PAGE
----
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Maxis’ Sulin Lau on rethinking telco marketing  

It has been a year since Maxis announced a major rebranding, both internally and externally of the entire company.

Morten Lundal, chief executive officer of Maxis, said at the announcement of the rebrand: “This is still just the beginning of our journey. We are diligently going through the list of things to improve, which involves an end-to-end review of all processes, policies, products, customer touch-points, communication and insights, so we can provide what we and our customers define as a truly ‘great experience’.”

Fast-forward to a year later, and many changes have taken place.

In June, Maxis said it would invest at least RM 1.1 billion or $284 million as capex to complete its network modernisation, drive the 4G LTE expansion, as well as improving capacity and quality.

Maxis said its 4G LTE coverage reached 41% of the population and covered key market centres and state capitals. The target is to reach over half of the Malaysian population by year-end, according to Telecom Lead.

It’s no secret that with the internet age, the old telco model is coming under threat.

This means major changes. In short, Sulin Lau, head of marketing services at Maxis, sums up its overall new direction this way: “We have to be more agile, move faster and break things, attract start-up-mindset people away from start-ups, embrace experiments (and be OK if they don’t always work). In short, (we have to be) everything a telco isn’t.”

One of the key ways to initiate change is to draw in the right talent.

Some of the company wide changes the firm did in the past year included changing its reporting structure and culture. For example, moving to a flatter organisation structure, where there are only five levels of reporting lines between a fresh grad and the CEO. The firm has done away with cubicles and offices. No one in Maxis has their own office, not even the CEO.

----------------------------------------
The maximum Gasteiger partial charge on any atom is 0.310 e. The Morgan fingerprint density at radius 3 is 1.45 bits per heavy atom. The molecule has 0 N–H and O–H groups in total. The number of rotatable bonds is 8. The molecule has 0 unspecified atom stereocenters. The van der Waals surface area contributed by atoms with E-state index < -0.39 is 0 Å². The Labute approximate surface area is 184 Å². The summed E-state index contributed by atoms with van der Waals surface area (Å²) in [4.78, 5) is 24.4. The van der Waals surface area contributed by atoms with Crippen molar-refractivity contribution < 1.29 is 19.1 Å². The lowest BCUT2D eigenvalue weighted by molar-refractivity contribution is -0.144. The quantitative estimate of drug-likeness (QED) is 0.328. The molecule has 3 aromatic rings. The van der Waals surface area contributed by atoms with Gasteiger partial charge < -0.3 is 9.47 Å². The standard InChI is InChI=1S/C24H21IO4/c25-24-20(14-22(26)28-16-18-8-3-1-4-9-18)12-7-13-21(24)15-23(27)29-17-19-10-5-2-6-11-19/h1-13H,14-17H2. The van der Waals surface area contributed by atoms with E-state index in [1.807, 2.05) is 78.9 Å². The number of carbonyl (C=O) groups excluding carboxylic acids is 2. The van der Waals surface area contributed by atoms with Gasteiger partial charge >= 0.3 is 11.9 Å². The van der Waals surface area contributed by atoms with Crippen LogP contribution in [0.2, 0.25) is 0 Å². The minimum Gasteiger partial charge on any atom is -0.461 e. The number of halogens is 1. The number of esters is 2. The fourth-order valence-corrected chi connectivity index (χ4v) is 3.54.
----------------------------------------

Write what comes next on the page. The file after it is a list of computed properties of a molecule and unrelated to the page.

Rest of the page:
Of course, this applies to changing the dynamics of its marketing team as well. Lau talks about pushing for more diversity in her team. While a year ago, she describes the team as having been more of a classic marcomms and branding team – her 35-person strong marketing team today consists of a diverse staff with varying skills: data and insights, content, social influence and more.

This, in turn, means a change in Maxis’ marketing strategy. She talks about having a digital-first, customer-centric way of thinking.

“Digital comes first in terms of how we think about spending, and how we measure our efforts,” she said.

“The days when digital and social are adapted from a press ad are thankfully over.”

For example, the success of any ground event now will be measured not in what happens on the ground, but in online shares and views.

“So even event people start thinking in terms of shareable content and conversations.”

There are a number of reasons traditional marketing methods won’t work for telcos anymore.

“Telco brands are generally (in)famous for outlandish claims and consistent under-delivery, wrongful charging and slippery T&Cs,” she said.

“We acknowledge that telco customers have been trained to always view traditional advertising claims with extreme scepticism.

“Thus, the challenge this year is to find new formats of communication that better represent the brand’s humanity, truth and sincerity.

“And of course, we can only promise things that we are 100% sure that we can deliver,” she added, referring to the campaign Maxis did where chief technology officer Morten Bangsgaard underwent a series of life threatening situations to test the network in three key areas – namely download speeds, loading time for popular websites and YouTube streaming.

Watch the video here:

“All telcos everywhere are trying their best not to be relegated to a dumb pipe. Our brand challenge in Maxis is this: how do we transform our brand purpose, our products, our people, our partners and fundamental ways of working in order to surf this tidal wave of internet change.”

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